POLLUTED SITES

Les strates de l’industrialisation et la désindustrialisation ont superposé dans les sols et sous-sols terrestres et aquatiques des couches de pollutions et greffé dans le paysage et la géologie des bâtiments pollués, des amas de stériles, des fûts et des cuves qui libèrent au fur et à mesure de leur exposition aux intempéries et de la corrosion des résidus et poussières toxiques. L’empreinte écologique de ces ex-activités a une tendance naturelle à s’effacer de la mémoire collective et administrative. Gare à l’oubli et aux reconversions hâtives des friches industrielles et des stations-service.

(Français) Le parvis manqué

18 May 2021

Only in French.

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Press releases from Robin des Bois following the fire of Notre-Dame de Paris

18 May 2021

Press releases from Robin des Bois following the fire of Notre-Dame de Paris

Ile de la Cité : a new polluted site in Paris (press release n°1), April 19, 2019
Letters sent to different ministers and state services, plus AirParif, April 23, 2019
Our Lead-y Notre Dame (press release n°2), April 29, 2019
Paris lead(er) instead of Paris-Plage (press release n°3), August 5, 2019
Notre-Dame, press release n°4, August 14, 2019
Notre-Dame, press release n°5, August 26, 2019
All the roads lead to school (press release n°6), August 27, 2019
Notre-Dame de Paris, press release n°7, August 30, 2019
The scandal of the special needs education school Jacques Prévert on the rue du Pont de Lodi, Paris 6th district (press release n°8), September 2, 2019
The lead makes itself at home (press release n°9), September 4, 2019
Notre-Dame de Paris, a lead blast (press release n°10), October 18, 2019
Le boulet du plomb (press release n°11, only in French), 7 février 2020
Un an après, Notre-Dame de Paris ne renaît pas de ses cendres (press release n°12, only in French), 15 avril 2020
Le péché du plomb (press release n°13, only in French), 2 juin 2020
Incendies de cathédrales (press release n°14, only in French), 18 juillet 2020
Les sans-chênes (press release n°15, only in French), 18 mars 2021

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(Français) Nouvel incendie d’entrepôt à Aubervilliers (93)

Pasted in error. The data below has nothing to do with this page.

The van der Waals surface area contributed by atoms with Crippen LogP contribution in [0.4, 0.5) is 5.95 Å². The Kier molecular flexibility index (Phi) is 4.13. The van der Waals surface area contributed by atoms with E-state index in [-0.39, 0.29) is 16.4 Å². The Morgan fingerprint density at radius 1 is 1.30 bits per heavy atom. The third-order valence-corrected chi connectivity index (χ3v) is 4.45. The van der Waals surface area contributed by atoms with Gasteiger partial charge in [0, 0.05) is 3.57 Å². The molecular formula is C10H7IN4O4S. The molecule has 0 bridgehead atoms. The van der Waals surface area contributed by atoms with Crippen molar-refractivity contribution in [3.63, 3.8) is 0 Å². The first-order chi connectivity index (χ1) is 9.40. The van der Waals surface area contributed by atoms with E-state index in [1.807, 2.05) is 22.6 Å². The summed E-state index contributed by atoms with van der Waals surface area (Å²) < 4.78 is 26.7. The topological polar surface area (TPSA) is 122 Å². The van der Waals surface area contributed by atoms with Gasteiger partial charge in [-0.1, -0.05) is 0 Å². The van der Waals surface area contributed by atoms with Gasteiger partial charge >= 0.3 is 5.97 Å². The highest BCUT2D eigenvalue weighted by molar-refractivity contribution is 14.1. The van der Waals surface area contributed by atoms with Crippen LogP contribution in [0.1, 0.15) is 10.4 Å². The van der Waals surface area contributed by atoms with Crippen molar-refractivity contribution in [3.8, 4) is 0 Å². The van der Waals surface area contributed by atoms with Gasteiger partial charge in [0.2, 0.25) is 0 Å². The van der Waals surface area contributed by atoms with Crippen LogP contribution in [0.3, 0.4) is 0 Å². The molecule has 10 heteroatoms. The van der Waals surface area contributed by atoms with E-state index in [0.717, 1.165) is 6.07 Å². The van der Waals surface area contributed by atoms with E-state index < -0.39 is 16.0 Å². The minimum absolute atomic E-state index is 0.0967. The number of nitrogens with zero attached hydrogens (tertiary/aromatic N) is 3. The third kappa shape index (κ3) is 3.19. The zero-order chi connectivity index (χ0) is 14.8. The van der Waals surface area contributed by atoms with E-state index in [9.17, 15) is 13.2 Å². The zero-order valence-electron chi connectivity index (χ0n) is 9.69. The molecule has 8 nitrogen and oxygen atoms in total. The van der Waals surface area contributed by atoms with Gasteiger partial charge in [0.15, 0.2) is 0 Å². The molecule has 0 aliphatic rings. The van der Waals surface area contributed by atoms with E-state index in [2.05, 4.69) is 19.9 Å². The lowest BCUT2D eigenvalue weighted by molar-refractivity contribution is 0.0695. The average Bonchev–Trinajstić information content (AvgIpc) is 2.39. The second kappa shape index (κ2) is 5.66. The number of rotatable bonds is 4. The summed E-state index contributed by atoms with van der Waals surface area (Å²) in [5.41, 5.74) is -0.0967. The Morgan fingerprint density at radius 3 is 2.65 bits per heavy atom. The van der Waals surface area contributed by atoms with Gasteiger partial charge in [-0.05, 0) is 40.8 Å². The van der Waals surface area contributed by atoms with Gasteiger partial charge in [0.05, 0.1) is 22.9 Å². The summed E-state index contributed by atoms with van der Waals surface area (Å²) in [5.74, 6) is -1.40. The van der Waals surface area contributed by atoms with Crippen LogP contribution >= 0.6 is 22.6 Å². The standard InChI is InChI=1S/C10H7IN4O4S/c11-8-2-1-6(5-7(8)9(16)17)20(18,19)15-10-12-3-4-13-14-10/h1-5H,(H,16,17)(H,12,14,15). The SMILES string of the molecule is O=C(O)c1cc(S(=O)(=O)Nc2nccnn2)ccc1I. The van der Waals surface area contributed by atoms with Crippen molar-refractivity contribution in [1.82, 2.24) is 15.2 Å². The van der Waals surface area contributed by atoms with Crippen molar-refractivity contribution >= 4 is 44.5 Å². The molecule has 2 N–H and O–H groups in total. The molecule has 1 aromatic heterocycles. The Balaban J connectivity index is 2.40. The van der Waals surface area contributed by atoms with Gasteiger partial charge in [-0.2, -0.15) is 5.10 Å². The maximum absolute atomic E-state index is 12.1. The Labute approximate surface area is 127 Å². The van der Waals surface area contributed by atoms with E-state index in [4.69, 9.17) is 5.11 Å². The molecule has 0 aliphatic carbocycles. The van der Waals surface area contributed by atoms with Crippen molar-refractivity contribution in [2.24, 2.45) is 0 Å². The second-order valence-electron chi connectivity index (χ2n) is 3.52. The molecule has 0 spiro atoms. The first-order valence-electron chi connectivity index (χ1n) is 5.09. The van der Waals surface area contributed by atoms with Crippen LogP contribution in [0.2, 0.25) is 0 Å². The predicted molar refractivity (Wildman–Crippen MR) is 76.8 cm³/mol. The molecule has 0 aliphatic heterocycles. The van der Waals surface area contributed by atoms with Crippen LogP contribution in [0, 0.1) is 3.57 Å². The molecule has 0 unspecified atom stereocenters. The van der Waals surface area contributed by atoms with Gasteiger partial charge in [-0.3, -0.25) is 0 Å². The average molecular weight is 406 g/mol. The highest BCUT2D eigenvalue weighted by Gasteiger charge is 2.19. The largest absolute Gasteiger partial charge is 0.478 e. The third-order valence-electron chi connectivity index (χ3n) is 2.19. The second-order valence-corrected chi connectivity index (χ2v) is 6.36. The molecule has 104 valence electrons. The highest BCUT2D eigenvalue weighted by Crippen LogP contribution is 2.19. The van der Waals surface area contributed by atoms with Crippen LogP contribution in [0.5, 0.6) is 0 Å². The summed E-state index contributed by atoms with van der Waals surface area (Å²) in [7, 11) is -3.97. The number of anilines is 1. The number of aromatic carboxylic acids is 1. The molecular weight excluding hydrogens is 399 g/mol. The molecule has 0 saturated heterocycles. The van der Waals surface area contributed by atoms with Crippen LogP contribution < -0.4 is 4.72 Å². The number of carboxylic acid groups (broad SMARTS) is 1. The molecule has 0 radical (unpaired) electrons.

16 Apr 2021

(Français) Nouvel incendie d’entrepôt à Aubervilliers (93)

Only in French.

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(Français) Charlie Hebdo et Robin des Bois

9 Sep 2020

(Français) Charlie Hebdo et Robin des Bois

Only in French.

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(Français) Incendies de cathédrales

18 Jul 2020

Only in French.

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(Français) Le péché du plomb

2 Jun 2020

Only in French.

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(Français) Un an après, Notre-Dame de Paris ne renaît pas de ses cendres

15 Apr 2020

Only in French.

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(Français) Le boulet du plomb

7 Feb 2020

Only in French.

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(Français) Ubu TEX

5 Nov 2019

Only in French.

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Notre-Dame de Paris, a lead blast

18 Oct 2019

Notre-Dame de Paris
Press release n°10

September 2017. The Direction Régionale des Affaires Culturelles (DRAC, Regional Directorate of Cultural Affairs) carries out a test campaign in Paris to assess the distribution of lead dust in the streets near historical monuments. This campaign proves that the Ministry of Culture was aware of the risks of lead dust emission and dispersal around historical monuments since at least 2017. This dissemination is caused by erosion, wear of the lead foils and other lead decorations and coatings on the inside and outside structure of the historic monuments. All 20 Parisian districts were included. 64 samples are lower than 1000 µg/m2 (or 1 mg), 27 go from 1000 to 3000 µg/m2, 6 from 3000 to 5000 µg/m2. Five go over a 5000 µg/m2 limit with a maximum of 21,175 µg/m2 near the Père Lachaise cemetery. It emerges from the statistical analysis of these results that the majority of Parisian streets were not contaminated by lead dust over the 1000 µg/m2 threshold before the Notre-Dame fire. This 1000 µg/m2 threshold taken as a reference by the study was set by the May 12, 2009 decree regarding the inspection of works with lead. The latter value must be respected when checking at the end of emergency work to eliminate the risk of lead exposure in a living area. The samples came from sites polluted by the lead from monuments as well from the urban heating system and the print of ancient metallurgic workshops and combustion from tetraethyl lead fuel. Despite the combination of all these sources, it is obvious that Paris’ streets before the Notre-Dame fire were not in the whole soiled by an extravagant, homogenous and irreversible lead pollution.

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